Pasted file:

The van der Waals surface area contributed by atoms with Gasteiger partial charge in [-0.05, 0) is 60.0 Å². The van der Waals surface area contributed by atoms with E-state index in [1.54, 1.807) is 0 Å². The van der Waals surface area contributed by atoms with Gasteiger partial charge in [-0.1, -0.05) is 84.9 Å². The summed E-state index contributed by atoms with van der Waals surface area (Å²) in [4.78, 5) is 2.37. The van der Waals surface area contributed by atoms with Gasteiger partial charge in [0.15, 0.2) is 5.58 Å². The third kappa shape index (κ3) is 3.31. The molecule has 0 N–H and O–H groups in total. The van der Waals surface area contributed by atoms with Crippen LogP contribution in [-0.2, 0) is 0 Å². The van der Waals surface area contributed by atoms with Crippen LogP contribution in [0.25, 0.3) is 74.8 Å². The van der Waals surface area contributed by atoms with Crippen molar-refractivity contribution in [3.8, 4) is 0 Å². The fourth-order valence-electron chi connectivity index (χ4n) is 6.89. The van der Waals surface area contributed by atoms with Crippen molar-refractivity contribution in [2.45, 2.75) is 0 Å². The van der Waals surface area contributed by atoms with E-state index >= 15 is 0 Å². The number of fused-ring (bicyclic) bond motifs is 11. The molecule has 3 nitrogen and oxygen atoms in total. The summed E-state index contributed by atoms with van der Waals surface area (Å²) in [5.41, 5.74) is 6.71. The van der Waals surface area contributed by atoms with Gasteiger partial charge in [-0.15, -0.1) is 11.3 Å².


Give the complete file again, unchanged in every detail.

The van der Waals surface area contributed by atoms with Gasteiger partial charge in [-0.05, 0) is 60.0 Å². The van der Waals surface area contributed by atoms with E-state index in [1.54, 1.807) is 0 Å². The van der Waals surface area contributed by atoms with Gasteiger partial charge in [-0.1, -0.05) is 84.9 Å². The summed E-state index contributed by atoms with van der Waals surface area (Å²) in [4.78, 5) is 2.37. The van der Waals surface area contributed by atoms with Gasteiger partial charge in [0.15, 0.2) is 5.58 Å². The third kappa shape index (κ3) is 3.31. The molecule has 0 N–H and O–H groups in total. The van der Waals surface area contributed by atoms with Crippen LogP contribution in [-0.2, 0) is 0 Å². The van der Waals surface area contributed by atoms with Crippen LogP contribution in [0.25, 0.3) is 74.8 Å². The van der Waals surface area contributed by atoms with Crippen molar-refractivity contribution in [3.8, 4) is 0 Å². The fourth-order valence-electron chi connectivity index (χ4n) is 6.89. The van der Waals surface area contributed by atoms with Crippen molar-refractivity contribution in [2.45, 2.75) is 0 Å². The van der Waals surface area contributed by atoms with E-state index >= 15 is 0 Å². The number of fused-ring (bicyclic) bond motifs is 11. The molecule has 3 nitrogen and oxygen atoms in total. The summed E-state index contributed by atoms with van der Waals surface area (Å²) in [5.41, 5.74) is 6.71. The van der Waals surface area contributed by atoms with Gasteiger partial charge in [-0.15, -0.1) is 11.3 Å².